It’s taken me 10 years and three grandchildren to finally get it. A man leaves his parents and his wife becomes his focus. Sons grow up, meet girls, get married and voila, a couple is formed.
And like it or not, when this happens the rules change.
For starters, a mother is no longer No. 1 in her son’s life. But it takes a lot of us mothers of sons a few years, maybe decades to realize this.
Mothers are the go-to person for their sons’ first 20, 30, sometimes 40 years. Then one day they aren’t. Of course we’re a little undone by the change. Some of us dig in our heels and continue to play by the old rules. Some of us insist upon standing smack in the middle of the new couple.
But we can’t forever. And we shouldn’t at all.
I’ve dug in my heels and had arguments with my daughter-in-law I wish I hadn’t. She and my son eloped. She didn’t want a wedding party a few months later. She said this straight out. “I don’t want a party.” But did I hear? Did I listen?
We had a party anyway. Invited 100 guests. Fed them dinner and drinks. Dragged her up in front of the guests and then got angry, because she wasn’t thrilled.
“She said she didn’t want a party,” my friend Anne reminded me later. She told you.
Yes, and I listened, but didn’t hear.
We do these things. I asked my mother-in-law at least a million times to “Please call before you stop by.” She never did. She’d say, “I was in the neighborhood” or “I’m not stopping to see you, I’m just saying hi to the kids” or “Just ignore me. I stopped because I made you some shortbread?” How can you get angry with someone who makes you shortbread?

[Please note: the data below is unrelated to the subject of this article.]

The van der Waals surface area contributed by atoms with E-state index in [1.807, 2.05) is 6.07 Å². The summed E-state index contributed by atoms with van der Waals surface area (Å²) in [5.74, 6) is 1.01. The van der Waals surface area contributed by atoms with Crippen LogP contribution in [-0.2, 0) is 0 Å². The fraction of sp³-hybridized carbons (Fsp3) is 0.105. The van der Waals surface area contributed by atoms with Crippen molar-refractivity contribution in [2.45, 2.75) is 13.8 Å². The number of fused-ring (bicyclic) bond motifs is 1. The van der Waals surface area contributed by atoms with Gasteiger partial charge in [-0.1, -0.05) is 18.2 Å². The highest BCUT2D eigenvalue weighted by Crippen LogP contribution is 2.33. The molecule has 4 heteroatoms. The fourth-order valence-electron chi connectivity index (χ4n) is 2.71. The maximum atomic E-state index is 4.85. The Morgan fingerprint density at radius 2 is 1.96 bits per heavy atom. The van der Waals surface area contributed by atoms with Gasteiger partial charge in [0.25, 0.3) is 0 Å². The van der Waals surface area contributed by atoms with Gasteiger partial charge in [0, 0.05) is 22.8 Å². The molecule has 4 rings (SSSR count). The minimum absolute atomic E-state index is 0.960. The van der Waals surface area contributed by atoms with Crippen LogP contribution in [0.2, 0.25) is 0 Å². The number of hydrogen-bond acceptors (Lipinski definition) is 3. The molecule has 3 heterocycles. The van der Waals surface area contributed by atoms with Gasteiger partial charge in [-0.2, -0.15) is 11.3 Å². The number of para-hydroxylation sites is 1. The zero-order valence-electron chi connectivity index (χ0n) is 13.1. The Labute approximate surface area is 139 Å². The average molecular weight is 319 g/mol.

But I did.
Pick your battles, my Aunt Lorraine used to tell me. So how do you avoid conflicts with your daughter-in-law? Here are some of the things you shouldn’t do and topics you should avoid:
1. Don’t talk about…The baby’s name.
My daughter-in-law refused to play the “What Are You Going to Name the Baby?” game for each of her three pregnancies. And who can blame her. “Colum? What kind of a name is that? Brandon. Tyler. Lucy. Adam.” Everyone weighs in on a name, loving it or hating it. She waited until each baby was born to tell us. Megan. Luke. Euan. Embrace the name. Whatever name your son and daughter-in-law choose.
2. Don’t talk about…Where they live.
If it happens to be closer to her parents, that’s okay. If it happens to be right next door to her parents, that’s okay. If it happens to be a room in her parent’s home, that’s okay, too. You are not being replaced! My daughter and son-in-law moved in with us for a while right after their first child was born. The other grandparents, who lived 200 miles away, never acted as if we were the victors in some game of tug of war. But I felt like a victor. And I felt guilty.
A few years later when the other grandparents moved in with my son and daughter-in-law and our by then two grandkids, I felt a little replaced. But I shouldn’t have because I wasn’t. Kids love their grandparents whether they are in the tiny room down the hall or an ocean away. My son’s children, whose other grandparents live in Scotland, are constant reminders of this. They Skype. Granny Scotland sends them “parcels” all the time. And when she flies into town, it’s as if Mary Poppins has arrived.
3. Don’t talk about…Weight gain or loss.